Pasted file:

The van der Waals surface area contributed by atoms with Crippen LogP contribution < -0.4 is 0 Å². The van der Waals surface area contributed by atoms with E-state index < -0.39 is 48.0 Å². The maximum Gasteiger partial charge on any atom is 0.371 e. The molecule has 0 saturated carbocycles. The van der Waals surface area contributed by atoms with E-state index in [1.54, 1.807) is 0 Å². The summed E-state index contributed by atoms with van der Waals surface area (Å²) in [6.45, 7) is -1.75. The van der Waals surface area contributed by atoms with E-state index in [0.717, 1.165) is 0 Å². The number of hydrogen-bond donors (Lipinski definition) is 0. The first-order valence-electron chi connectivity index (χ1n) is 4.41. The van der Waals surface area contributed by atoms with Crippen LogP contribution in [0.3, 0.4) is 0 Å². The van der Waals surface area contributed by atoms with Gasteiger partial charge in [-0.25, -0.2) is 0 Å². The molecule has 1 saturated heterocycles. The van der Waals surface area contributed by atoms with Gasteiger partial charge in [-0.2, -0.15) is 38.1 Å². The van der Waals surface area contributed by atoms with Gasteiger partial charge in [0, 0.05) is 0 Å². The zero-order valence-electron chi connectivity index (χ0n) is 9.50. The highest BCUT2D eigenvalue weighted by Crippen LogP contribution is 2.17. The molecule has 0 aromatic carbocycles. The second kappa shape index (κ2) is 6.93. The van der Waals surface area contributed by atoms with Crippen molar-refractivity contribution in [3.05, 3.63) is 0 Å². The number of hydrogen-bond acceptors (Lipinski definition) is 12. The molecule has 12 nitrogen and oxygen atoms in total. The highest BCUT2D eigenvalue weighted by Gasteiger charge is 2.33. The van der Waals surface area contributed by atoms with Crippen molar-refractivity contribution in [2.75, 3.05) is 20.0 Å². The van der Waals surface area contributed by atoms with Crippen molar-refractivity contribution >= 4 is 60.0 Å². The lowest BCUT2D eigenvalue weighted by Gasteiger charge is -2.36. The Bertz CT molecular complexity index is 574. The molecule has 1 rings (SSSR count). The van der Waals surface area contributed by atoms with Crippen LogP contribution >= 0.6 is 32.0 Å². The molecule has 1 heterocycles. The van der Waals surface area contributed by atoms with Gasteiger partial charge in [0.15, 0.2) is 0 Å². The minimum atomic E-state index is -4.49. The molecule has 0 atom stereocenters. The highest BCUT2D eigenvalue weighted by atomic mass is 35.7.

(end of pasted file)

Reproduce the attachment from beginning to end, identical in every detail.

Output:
The van der Waals surface area contributed by atoms with Crippen LogP contribution < -0.4 is 0 Å². The van der Waals surface area contributed by atoms with E-state index < -0.39 is 48.0 Å². The maximum Gasteiger partial charge on any atom is 0.371 e. The molecule has 0 saturated carbocycles. The van der Waals surface area contributed by atoms with E-state index in [1.54, 1.807) is 0 Å². The summed E-state index contributed by atoms with van der Waals surface area (Å²) in [6.45, 7) is -1.75. The van der Waals surface area contributed by atoms with E-state index in [0.717, 1.165) is 0 Å². The number of hydrogen-bond donors (Lipinski definition) is 0. The first-order valence-electron chi connectivity index (χ1n) is 4.41. The van der Waals surface area contributed by atoms with Crippen LogP contribution in [0.3, 0.4) is 0 Å². The van der Waals surface area contributed by atoms with Gasteiger partial charge in [-0.25, -0.2) is 0 Å². The molecule has 1 saturated heterocycles. The van der Waals surface area contributed by atoms with Gasteiger partial charge in [-0.2, -0.15) is 38.1 Å². The van der Waals surface area contributed by atoms with Gasteiger partial charge in [0, 0.05) is 0 Å². The zero-order valence-electron chi connectivity index (χ0n) is 9.50. The highest BCUT2D eigenvalue weighted by Crippen LogP contribution is 2.17. The molecule has 0 aromatic carbocycles. The second kappa shape index (κ2) is 6.93. The van der Waals surface area contributed by atoms with Crippen molar-refractivity contribution in [3.05, 3.63) is 0 Å². The number of hydrogen-bond acceptors (Lipinski definition) is 12. The molecule has 12 nitrogen and oxygen atoms in total. The highest BCUT2D eigenvalue weighted by Gasteiger charge is 2.33. The van der Waals surface area contributed by atoms with Crippen molar-refractivity contribution in [2.75, 3.05) is 20.0 Å². The van der Waals surface area contributed by atoms with Crippen molar-refractivity contribution >= 4 is 60.0 Å². The lowest BCUT2D eigenvalue weighted by Gasteiger charge is -2.36. The Bertz CT molecular complexity index is 574. The molecule has 1 rings (SSSR count). The van der Waals surface area contributed by atoms with Crippen LogP contribution >= 0.6 is 32.0 Å². The molecule has 1 heterocycles. The van der Waals surface area contributed by atoms with Gasteiger partial charge in [0.15, 0.2) is 0 Å². The minimum atomic E-state index is -4.49. The molecule has 0 atom stereocenters. The highest BCUT2D eigenvalue weighted by atomic mass is 35.7.